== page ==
Sharda emphasises that KFC’s campaign does not in any way seek to promote KFC as a replacement to home-cooked food. “It just shows how food has the power to transform a regular, mundane day into a special one. This love for good food has always existed and will continue to exist, even in a post-pandemic world,” she says.
There is also a similar Zomato ad in which a man (father) is initially angry at his son for ordering food from outside, but then he gives in and asks him (the son) to order more dishes for them to enjoy.
It’s interesting to note that when the son tells him it’s safe to eat out, the father asks why he has to endure eating home-cooked food when he could’ve had items like biryani, butter chicken, etc.
In this ad, McDonald's also acknowledges the new normal, but tries to assure customers that the taste of their food remains the same.
Domino's Pizza also came up with an ad a few months ago on similar lines. The ad shows family members bonding over a pizza order, in a bid to convince customers that it is safe to order in.
QSR outlets seem to be attempting to convince users of their food standards, focus on the safety aspect, etc. Whereas the ads and marketing messages by food delivery apps focus on the convenience aspect - giving users a break from the cycle of cooking food and cleaning vessels.
Zomato also sent out mailers focusing on giving users a break from cooking in the kitchen and cleaning vessels. How effective is it as a strategy to turn 'ghar ka khana' into the metaphorical enemy? Will it work in a post-COVID world, now that the vaccine seems to be looming on the horizon?
Ruchira Jain, a consumer insights expert, claims that the focus on daily occasions made special vs just ordering in for special occasions is important from a long term growth strategy for the food delivery industry.
" In my view the advertising is aimed at the fence sitters still worried about safety while ordering-in! People are however bored of eating home food and looking for a change of taste by ordering in special dishes which they can't replicate at home. With limited avenues of entertainment and enjoyment, the focus on food as enjoyment while reassuring on safety makes a lot of sense to get the fence sitters in," she says.
Jain opines that this kind of advertising is aimed at the fence sitters still worried about safety while ordering-in. People are however bored of eating home food and looking for a change of taste by ordering in special dishes which they can't replicate at home.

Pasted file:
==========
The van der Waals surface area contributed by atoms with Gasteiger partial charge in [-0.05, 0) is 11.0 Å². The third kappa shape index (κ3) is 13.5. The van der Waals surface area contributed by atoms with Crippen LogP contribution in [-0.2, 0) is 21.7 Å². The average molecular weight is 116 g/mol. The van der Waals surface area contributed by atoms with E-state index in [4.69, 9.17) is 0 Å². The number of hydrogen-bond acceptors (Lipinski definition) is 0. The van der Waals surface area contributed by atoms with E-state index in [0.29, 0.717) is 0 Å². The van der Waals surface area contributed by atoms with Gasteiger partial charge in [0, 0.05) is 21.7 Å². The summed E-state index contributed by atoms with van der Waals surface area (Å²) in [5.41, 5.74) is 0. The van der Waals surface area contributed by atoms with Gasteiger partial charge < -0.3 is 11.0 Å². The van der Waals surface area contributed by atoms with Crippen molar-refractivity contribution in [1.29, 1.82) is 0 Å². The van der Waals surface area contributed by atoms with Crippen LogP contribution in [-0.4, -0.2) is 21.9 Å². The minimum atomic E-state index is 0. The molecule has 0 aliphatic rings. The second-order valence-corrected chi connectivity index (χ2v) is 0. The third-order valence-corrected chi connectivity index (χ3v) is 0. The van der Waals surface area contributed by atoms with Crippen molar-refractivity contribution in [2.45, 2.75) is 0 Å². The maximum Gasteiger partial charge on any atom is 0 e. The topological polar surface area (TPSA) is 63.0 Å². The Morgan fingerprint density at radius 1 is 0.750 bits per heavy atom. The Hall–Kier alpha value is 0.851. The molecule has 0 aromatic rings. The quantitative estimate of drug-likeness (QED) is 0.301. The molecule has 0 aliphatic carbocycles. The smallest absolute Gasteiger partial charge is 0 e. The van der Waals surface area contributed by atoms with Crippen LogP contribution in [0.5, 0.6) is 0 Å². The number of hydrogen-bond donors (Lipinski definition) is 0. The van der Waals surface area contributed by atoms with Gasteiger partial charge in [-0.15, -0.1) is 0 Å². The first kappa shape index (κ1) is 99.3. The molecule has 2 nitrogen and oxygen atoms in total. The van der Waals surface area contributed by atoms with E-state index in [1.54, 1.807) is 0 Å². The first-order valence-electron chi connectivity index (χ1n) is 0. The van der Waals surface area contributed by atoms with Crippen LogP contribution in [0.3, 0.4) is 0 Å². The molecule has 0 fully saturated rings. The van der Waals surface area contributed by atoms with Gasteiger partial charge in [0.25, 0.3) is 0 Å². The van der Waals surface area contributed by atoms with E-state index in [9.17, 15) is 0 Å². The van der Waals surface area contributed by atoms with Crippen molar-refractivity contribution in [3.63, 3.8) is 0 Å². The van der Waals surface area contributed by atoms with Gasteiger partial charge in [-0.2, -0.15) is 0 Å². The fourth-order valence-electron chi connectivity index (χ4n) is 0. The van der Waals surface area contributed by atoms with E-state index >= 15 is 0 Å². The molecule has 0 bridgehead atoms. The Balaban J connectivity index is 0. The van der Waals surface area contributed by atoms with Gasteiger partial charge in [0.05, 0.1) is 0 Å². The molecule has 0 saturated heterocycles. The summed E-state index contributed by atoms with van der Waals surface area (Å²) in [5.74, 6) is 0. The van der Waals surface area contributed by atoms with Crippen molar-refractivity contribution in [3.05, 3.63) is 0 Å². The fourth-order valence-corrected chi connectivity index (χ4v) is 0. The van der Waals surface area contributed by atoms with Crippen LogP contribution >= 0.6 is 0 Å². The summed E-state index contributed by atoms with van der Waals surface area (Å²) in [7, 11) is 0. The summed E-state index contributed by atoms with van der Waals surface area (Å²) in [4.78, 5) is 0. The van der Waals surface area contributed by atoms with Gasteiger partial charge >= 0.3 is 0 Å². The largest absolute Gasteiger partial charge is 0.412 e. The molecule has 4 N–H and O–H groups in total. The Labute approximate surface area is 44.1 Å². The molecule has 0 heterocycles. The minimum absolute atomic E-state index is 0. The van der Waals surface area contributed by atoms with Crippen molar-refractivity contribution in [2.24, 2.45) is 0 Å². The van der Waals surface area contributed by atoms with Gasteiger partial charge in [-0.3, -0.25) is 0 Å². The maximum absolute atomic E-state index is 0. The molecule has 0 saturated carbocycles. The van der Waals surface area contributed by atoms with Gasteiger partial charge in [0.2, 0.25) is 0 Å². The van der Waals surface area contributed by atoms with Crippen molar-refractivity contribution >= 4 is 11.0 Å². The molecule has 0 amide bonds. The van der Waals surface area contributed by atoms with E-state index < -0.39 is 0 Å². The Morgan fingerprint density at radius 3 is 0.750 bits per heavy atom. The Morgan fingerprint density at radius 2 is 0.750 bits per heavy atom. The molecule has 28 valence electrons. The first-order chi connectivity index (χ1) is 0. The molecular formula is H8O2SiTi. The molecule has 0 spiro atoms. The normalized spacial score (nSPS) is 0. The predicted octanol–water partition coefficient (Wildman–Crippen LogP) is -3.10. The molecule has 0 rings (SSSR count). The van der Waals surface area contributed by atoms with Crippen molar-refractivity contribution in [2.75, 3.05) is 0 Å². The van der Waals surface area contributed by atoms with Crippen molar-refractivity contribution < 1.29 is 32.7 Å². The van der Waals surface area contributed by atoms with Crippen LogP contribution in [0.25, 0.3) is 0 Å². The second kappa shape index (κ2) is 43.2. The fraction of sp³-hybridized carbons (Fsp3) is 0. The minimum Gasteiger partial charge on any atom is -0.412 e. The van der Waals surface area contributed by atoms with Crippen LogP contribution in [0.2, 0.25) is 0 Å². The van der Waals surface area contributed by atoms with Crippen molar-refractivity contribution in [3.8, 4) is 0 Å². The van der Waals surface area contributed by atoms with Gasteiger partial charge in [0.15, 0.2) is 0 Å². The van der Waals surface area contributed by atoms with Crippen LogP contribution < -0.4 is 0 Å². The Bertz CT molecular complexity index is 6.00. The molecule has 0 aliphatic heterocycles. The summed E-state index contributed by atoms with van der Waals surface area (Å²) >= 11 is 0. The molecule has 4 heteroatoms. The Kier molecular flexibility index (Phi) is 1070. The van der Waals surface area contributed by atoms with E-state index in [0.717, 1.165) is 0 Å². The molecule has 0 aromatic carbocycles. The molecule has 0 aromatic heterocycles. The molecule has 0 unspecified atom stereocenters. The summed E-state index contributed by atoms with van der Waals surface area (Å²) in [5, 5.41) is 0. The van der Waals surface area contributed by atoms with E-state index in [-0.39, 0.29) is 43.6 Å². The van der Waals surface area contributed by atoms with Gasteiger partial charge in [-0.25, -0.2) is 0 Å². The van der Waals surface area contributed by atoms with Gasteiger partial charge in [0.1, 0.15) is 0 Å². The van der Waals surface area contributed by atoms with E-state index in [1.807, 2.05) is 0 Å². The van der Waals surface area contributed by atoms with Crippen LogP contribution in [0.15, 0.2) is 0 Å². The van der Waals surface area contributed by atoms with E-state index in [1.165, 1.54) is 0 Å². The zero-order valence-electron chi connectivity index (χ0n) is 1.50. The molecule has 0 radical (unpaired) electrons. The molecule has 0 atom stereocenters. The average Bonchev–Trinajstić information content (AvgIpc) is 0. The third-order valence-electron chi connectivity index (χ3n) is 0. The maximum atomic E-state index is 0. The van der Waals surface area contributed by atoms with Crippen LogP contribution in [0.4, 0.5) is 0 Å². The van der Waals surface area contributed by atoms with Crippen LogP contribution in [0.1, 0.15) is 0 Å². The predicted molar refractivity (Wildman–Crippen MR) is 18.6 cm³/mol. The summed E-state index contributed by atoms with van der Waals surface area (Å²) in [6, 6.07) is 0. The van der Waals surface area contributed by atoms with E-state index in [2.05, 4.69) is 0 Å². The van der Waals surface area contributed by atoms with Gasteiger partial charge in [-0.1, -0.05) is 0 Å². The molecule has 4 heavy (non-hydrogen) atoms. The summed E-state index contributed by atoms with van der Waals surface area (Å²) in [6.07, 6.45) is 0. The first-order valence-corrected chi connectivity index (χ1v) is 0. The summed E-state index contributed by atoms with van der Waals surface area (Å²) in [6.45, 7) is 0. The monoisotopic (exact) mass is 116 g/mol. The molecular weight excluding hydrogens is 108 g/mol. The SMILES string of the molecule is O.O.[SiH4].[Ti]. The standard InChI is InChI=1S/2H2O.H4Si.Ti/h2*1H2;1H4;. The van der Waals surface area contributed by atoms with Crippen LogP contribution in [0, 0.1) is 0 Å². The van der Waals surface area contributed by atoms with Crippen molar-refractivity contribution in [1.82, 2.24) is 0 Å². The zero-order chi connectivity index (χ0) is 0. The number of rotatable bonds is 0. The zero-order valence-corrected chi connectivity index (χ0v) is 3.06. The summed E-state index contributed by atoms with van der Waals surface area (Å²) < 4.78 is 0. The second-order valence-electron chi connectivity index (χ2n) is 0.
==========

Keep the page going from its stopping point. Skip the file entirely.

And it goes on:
“With limited avenues of entertainment and enjoyment, the focus on food as enjoyment while reassuring on safety makes a lot of sense to get the fence sitters in,” she says.
She also adds that eating-out on the other hand is as much more about the overall experience; the ambience and presentation of food, music etc add to it beyond the food itself. That's harder to replicate in home delivery.
Brand trust (restaurant's) around quality and reliability of food and value for money is more important when ordering-in. QSRs and value for money restaurants famous for their specific dishes are hence likely to have benefited post the pandemic vs the top end premium or the bottom end only value focused offerings,” she says.
R Chandramouli, CEO, TRA Research, mentions that the insight that the food industry is capitalising on is a very real one. He adds that in most households, it’s the woman who does the cooking and the man of the house might cook on Sundays, but that’s about it. Normally, when the woman makes food, she has a sense of accomplishment when her family enjoys it, but when she does it, day in and day out, she gets tired of it.
"You have to understand that the pandemic has affected us in more ways than one. Our bodies are consuming more food, we’re not getting enough exercise and so on. The pandemic has also brought about a strong sense of anxiety. Even if restaurants are open, people might not go out. They’re not going to go out without masks for a long time."
Chandramouli adds that any brand that promotes this behaviour may not be perceived well in the consumers minds. This paranoid mindset is not going to go away for the next two years. So, any brand that promotes going out, or life as normal, might not go down well with the consumers, he concludes.